Yankees first baseman Mark Teixeira knows he’s lucky to play baseball for a living. So when he’s not working in the Bronx, he’s using the sport he loves to help kids just over the borough border in Manhattan.
As a board member of Harlem RBI, Teixeira is part of an organization that uses baseball to provide inner-city kids with opportunities to enrich their lives and build their futures. In 2014, the program boasted two impressive stats: 93 percent of its seniors were on track to graduate high school, and all of them have received college acceptance letters.
Harlem RBI celebrated its 2014 seniors — and raised some money for its programs — at its annual Bids for Kids gala, held last month at the posh Cipriani 42nd Street in Manhattan. At the event, SI Kids spoke with Teixeira to find out more about Harlem RBI, his involvement with the organization, and how the kids act with a Yankee hanging around their clubhouse.
Quick: Name the hottest member of this year's Milwaukee Brewers. Slugger Carlos Gomez? Nope. Ryan Braun, the 2011 NL MVP? Try again. Ageless starting pitcher Kyle Lohse? Not even close. No, only one Brewer this season has gotten his own merchandise line, in-stadium accommodations, and bobblehead night. He's the same one whose shirt is the best-selling item in the team store. And believe it or not, he's a dog.
If you’ve always been frustrated by the prospect of having to break in a brand new baseball glove, you can pack away your shaving cream and glove oil. Yesterday, Nike introduced its new Vapor 360 fielding glove, which is the first ever that doesn’t require any breaking in.
It was finally here: the 2014 Midsummer Classic. The media was allowed on the field early for batting practice, and I was there trying to mingle with the players and other journalists. It was very hard interview anyone because the field was full of reporters and cameras. But Hunter Pence and Brandon Moss were both very nice to talk to me for a few minutes.
When practice was over, the pregame activities began. Teachers from each MLB city were honored, and there was a ceremony celebrating the 75th anniversary of Little League Baseball. Then it was time for the National Anthem, which was sung by Idina Menzel (you might know her as the voice of Elsa in Frozen). It was really cool to see the American flag spread across the field as she sang.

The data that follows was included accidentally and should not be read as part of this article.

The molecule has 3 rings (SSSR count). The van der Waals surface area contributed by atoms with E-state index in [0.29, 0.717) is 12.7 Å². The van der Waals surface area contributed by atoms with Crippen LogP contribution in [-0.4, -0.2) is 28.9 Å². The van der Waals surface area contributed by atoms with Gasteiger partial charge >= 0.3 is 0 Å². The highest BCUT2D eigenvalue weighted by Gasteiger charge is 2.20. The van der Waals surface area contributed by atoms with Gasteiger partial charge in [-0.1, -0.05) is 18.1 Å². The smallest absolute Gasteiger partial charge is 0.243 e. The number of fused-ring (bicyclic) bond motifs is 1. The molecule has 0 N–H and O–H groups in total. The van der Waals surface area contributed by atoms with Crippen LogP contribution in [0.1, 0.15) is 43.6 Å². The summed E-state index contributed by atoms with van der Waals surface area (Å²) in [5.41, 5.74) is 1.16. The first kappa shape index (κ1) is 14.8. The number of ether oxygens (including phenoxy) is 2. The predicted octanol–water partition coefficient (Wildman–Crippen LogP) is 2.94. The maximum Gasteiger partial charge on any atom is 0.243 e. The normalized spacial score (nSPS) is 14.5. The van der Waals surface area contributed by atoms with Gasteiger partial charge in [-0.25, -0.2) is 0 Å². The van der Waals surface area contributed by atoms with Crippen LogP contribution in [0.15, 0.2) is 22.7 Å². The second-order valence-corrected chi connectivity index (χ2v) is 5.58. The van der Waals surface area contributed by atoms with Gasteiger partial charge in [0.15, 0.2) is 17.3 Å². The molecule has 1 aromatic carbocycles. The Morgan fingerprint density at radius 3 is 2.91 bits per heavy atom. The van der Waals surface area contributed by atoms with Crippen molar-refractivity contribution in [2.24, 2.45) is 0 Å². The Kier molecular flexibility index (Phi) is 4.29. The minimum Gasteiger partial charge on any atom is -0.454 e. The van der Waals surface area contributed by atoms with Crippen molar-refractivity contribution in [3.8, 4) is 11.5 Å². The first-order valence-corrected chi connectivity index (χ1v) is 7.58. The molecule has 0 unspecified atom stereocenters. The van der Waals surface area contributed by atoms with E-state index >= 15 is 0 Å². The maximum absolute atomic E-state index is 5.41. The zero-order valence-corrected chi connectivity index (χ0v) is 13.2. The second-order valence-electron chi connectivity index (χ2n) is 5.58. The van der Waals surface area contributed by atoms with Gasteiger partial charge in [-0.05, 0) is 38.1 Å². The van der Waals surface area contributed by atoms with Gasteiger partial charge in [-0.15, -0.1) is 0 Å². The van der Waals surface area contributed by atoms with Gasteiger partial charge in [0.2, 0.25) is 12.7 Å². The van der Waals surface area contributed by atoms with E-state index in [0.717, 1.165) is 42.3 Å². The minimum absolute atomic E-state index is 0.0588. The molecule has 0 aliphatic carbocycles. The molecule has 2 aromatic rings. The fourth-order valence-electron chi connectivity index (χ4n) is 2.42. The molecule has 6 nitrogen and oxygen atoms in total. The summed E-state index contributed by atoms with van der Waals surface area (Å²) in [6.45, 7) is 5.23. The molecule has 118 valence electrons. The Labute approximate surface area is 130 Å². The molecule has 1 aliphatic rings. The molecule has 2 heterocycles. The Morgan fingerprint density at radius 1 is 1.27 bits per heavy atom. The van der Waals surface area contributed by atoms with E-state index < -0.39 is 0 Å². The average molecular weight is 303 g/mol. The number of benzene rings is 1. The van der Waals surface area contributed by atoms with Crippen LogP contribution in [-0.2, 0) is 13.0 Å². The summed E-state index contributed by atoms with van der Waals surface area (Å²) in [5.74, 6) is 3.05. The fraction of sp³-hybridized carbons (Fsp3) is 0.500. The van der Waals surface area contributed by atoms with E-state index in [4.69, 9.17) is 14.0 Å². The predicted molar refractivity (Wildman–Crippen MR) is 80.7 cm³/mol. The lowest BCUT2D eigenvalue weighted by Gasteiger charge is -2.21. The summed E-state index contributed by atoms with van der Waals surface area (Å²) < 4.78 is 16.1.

And then it was game time! Things got off to a fast start with a bang-bang play. The leadoff hitter, 2013 National League MVP and Pirates outfielder Andrew McCutchen, hit the second pitch he saw up the middle. Derek Jeter dove to his left to snag the ball, popped up, and threw it to first. But McCutchen was called safe and spoiled Jeter’s majestic play. Fortunately for the American League, the play didn't lead to a run.
I arrived at the Hyatt for Press Conferences and Player Media Availability. It was really amazing to see how it all works. First there was a press conference where the ASG managers — Cardinals manager Mike Matheny for the NL and Red Sox manager John Farrell for the AL — announced the starting lineups and starting pitchers for the 2014 All Star Game. Derek Jeter was announced as lead off batter for the American League and Adam Wainwright was selected to starting pitcher for the National League.
After the press conference, the American League all-stars were available for questions from the media. I asked questions to six AL players from Jeter to Mike Trout to Matt Wieiters. I was in awe seeing all the great MLB players in one place. The media was bombarding Jeter, but I got in one question: How does it feel to be batting lead off in your final All Star Game? Apparently he hadn't heard this news yet and he acted a little surprised.
It took a round for Oakland A's left fielder Yoenis Cespedes to find his groove in the 201 Home Run Derby. But once he did, he was unstoppable.
After hitting three dingers in the first round, the 2013 Derby champ needed a three-swing tie-break against teammate Josh Donaldson to advance to the second round. After that, he was untouchable. Cespedes hit nine homers in the second round, seven in the third, and nine in the final against Cincinnati's Todd Frazier to win back-to-back Derby titles — the first time a player has done that since Ken Griffey Jr. won consecutive championships in 1998 and 1999.